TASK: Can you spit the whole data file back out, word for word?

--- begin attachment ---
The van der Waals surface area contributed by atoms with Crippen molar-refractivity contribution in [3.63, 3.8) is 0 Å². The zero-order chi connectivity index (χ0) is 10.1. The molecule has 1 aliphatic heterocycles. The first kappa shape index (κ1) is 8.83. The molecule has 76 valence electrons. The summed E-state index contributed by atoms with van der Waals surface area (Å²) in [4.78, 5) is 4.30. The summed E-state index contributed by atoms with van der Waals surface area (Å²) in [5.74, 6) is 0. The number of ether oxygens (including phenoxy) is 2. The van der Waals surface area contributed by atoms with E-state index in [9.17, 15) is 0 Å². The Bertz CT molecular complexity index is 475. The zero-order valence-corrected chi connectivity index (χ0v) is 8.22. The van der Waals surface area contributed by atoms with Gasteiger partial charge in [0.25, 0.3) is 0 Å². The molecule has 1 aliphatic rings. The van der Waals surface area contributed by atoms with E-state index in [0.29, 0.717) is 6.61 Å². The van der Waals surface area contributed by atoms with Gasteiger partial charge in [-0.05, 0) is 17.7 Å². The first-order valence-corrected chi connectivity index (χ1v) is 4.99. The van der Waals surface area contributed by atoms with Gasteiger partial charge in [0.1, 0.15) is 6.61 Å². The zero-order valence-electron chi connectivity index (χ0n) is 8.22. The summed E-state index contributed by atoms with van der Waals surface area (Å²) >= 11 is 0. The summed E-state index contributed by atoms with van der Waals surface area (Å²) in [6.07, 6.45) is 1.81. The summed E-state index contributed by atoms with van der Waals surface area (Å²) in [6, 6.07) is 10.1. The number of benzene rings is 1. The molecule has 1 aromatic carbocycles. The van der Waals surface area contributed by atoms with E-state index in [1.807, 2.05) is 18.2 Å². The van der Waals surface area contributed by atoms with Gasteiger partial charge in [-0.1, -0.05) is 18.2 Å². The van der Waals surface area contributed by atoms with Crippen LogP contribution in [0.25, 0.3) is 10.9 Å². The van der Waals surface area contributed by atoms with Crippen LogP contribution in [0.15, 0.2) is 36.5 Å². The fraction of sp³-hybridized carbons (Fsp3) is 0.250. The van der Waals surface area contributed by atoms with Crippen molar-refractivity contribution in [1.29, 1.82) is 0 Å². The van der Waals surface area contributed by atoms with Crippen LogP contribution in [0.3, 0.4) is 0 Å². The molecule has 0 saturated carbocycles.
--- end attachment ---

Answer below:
The van der Waals surface area contributed by atoms with Crippen molar-refractivity contribution in [3.63, 3.8) is 0 Å². The zero-order chi connectivity index (χ0) is 10.1. The molecule has 1 aliphatic heterocycles. The first kappa shape index (κ1) is 8.83. The molecule has 76 valence electrons. The summed E-state index contributed by atoms with van der Waals surface area (Å²) in [4.78, 5) is 4.30. The summed E-state index contributed by atoms with van der Waals surface area (Å²) in [5.74, 6) is 0. The number of ether oxygens (including phenoxy) is 2. The van der Waals surface area contributed by atoms with E-state index in [9.17, 15) is 0 Å². The Bertz CT molecular complexity index is 475. The zero-order valence-corrected chi connectivity index (χ0v) is 8.22. The van der Waals surface area contributed by atoms with Gasteiger partial charge in [0.25, 0.3) is 0 Å². The molecule has 1 aliphatic rings. The van der Waals surface area contributed by atoms with E-state index in [0.29, 0.717) is 6.61 Å². The van der Waals surface area contributed by atoms with Gasteiger partial charge in [-0.05, 0) is 17.7 Å². The first-order valence-corrected chi connectivity index (χ1v) is 4.99. The van der Waals surface area contributed by atoms with Gasteiger partial charge in [0.1, 0.15) is 6.61 Å². The zero-order valence-electron chi connectivity index (χ0n) is 8.22. The summed E-state index contributed by atoms with van der Waals surface area (Å²) >= 11 is 0. The summed E-state index contributed by atoms with van der Waals surface area (Å²) in [6.07, 6.45) is 1.81. The summed E-state index contributed by atoms with van der Waals surface area (Å²) in [6, 6.07) is 10.1. The number of benzene rings is 1. The molecule has 1 aromatic carbocycles. The van der Waals surface area contributed by atoms with E-state index in [1.807, 2.05) is 18.2 Å². The van der Waals surface area contributed by atoms with Gasteiger partial charge in [-0.1, -0.05) is 18.2 Å². The van der Waals surface area contributed by atoms with Crippen LogP contribution in [0.25, 0.3) is 10.9 Å². The van der Waals surface area contributed by atoms with Crippen LogP contribution in [0.15, 0.2) is 36.5 Å². The fraction of sp³-hybridized carbons (Fsp3) is 0.250. The van der Waals surface area contributed by atoms with Crippen molar-refractivity contribution in [1.29, 1.82) is 0 Å². The van der Waals surface area contributed by atoms with Crippen LogP contribution in [0.3, 0.4) is 0 Å². The molecule has 0 saturated carbocycles.